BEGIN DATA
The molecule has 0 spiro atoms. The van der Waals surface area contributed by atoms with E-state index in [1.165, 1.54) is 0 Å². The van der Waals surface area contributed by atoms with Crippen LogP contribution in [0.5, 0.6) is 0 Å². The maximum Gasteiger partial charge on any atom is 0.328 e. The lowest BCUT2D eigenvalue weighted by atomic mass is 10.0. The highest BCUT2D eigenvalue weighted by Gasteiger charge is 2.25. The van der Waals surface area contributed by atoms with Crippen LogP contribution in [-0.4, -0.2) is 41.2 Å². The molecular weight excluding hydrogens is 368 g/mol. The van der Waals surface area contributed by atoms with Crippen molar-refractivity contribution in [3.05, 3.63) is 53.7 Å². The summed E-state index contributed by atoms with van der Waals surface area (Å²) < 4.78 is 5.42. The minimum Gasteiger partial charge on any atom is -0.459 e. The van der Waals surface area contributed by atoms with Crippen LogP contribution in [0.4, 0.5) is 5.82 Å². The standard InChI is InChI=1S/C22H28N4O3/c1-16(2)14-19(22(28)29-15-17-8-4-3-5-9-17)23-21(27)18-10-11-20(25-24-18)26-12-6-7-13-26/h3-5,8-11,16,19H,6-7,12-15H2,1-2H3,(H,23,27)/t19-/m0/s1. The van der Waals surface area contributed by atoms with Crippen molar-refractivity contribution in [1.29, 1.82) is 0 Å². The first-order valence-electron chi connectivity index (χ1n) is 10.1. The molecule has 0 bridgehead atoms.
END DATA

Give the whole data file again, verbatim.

The molecule has 0 spiro atoms. The van der Waals surface area contributed by atoms with E-state index in [1.165, 1.54) is 0 Å². The van der Waals surface area contributed by atoms with Crippen LogP contribution in [0.5, 0.6) is 0 Å². The maximum Gasteiger partial charge on any atom is 0.328 e. The lowest BCUT2D eigenvalue weighted by atomic mass is 10.0. The highest BCUT2D eigenvalue weighted by Gasteiger charge is 2.25. The van der Waals surface area contributed by atoms with Crippen LogP contribution in [-0.4, -0.2) is 41.2 Å². The molecular weight excluding hydrogens is 368 g/mol. The van der Waals surface area contributed by atoms with Crippen molar-refractivity contribution in [3.05, 3.63) is 53.7 Å². The summed E-state index contributed by atoms with van der Waals surface area (Å²) < 4.78 is 5.42. The minimum Gasteiger partial charge on any atom is -0.459 e. The van der Waals surface area contributed by atoms with Crippen LogP contribution in [0.4, 0.5) is 5.82 Å². The standard InChI is InChI=1S/C22H28N4O3/c1-16(2)14-19(22(28)29-15-17-8-4-3-5-9-17)23-21(27)18-10-11-20(25-24-18)26-12-6-7-13-26/h3-5,8-11,16,19H,6-7,12-15H2,1-2H3,(H,23,27)/t19-/m0/s1. The van der Waals surface area contributed by atoms with Crippen molar-refractivity contribution in [1.29, 1.82) is 0 Å². The first-order valence-electron chi connectivity index (χ1n) is 10.1. The molecule has 0 bridgehead atoms.